Both pals had really fluffy tails and lovely eyes. You can see the leaves and branches among a great deal of destruction elsewhere, due to the storm. We were lucky our flight was only delayed by an hour or so.

Once home, fearing more merciless poking by said friend, an Andhra boy BTW, we quickly cooked them.

We bought three types of these rosary sausages/choriz. What you see is about two hundred rupees worth and was enough for our dinner plus leftovers.
  • Boiled the lot
  • Removed the meat from the casings.
  • Boiled the casings in the residual water to get every bit of fat and spice in there.
  • Reduced the residual water
  • Fried onions separately
  • Added all the sausage filling plus some potatoes to the reduced residual water. Then added the onions fried separately.
The vinegary taste reduced a bit due to boiling, and I was thankful for that. It’s the one thing I don’t like about Goan choriz. The rest of the flavours were retained and so was all the water used for boiling the stuff.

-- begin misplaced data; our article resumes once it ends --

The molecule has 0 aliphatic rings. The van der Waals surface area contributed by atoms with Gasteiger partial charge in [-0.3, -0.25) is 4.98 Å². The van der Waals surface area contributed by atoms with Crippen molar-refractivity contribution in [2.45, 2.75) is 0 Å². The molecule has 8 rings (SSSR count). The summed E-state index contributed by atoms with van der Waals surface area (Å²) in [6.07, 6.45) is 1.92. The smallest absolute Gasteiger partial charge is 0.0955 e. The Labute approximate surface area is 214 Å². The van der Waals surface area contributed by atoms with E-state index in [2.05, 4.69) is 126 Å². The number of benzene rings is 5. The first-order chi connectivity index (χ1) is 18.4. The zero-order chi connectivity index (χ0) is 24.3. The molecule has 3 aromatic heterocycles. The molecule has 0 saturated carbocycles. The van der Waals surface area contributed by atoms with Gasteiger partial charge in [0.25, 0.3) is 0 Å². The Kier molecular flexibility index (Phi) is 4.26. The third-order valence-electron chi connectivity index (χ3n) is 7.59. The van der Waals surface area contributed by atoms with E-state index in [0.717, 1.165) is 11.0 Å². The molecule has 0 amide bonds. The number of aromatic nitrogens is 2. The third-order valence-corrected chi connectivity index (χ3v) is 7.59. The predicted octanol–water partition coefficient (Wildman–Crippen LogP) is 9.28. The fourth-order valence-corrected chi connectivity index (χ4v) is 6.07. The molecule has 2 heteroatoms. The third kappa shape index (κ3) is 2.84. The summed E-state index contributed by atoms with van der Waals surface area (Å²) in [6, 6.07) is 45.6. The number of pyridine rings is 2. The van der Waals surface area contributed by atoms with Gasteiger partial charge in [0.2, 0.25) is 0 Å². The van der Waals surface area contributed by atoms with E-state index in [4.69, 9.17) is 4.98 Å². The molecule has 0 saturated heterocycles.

The poee I made wasn’t really poee. More like leavened (yeast), thick, whole wheat phulkas. Made it on the gas and puffed them on the naked flame. All they had in common with poees, were the pockets.

Choriz, Anda, Bread. Poor plating, I know. But we were hungry!

The lot was then put on a plate along with a chopped up omelette, sent photo to abovementioned troll/friend. Phew. :D


Five Foods for Divine Consumption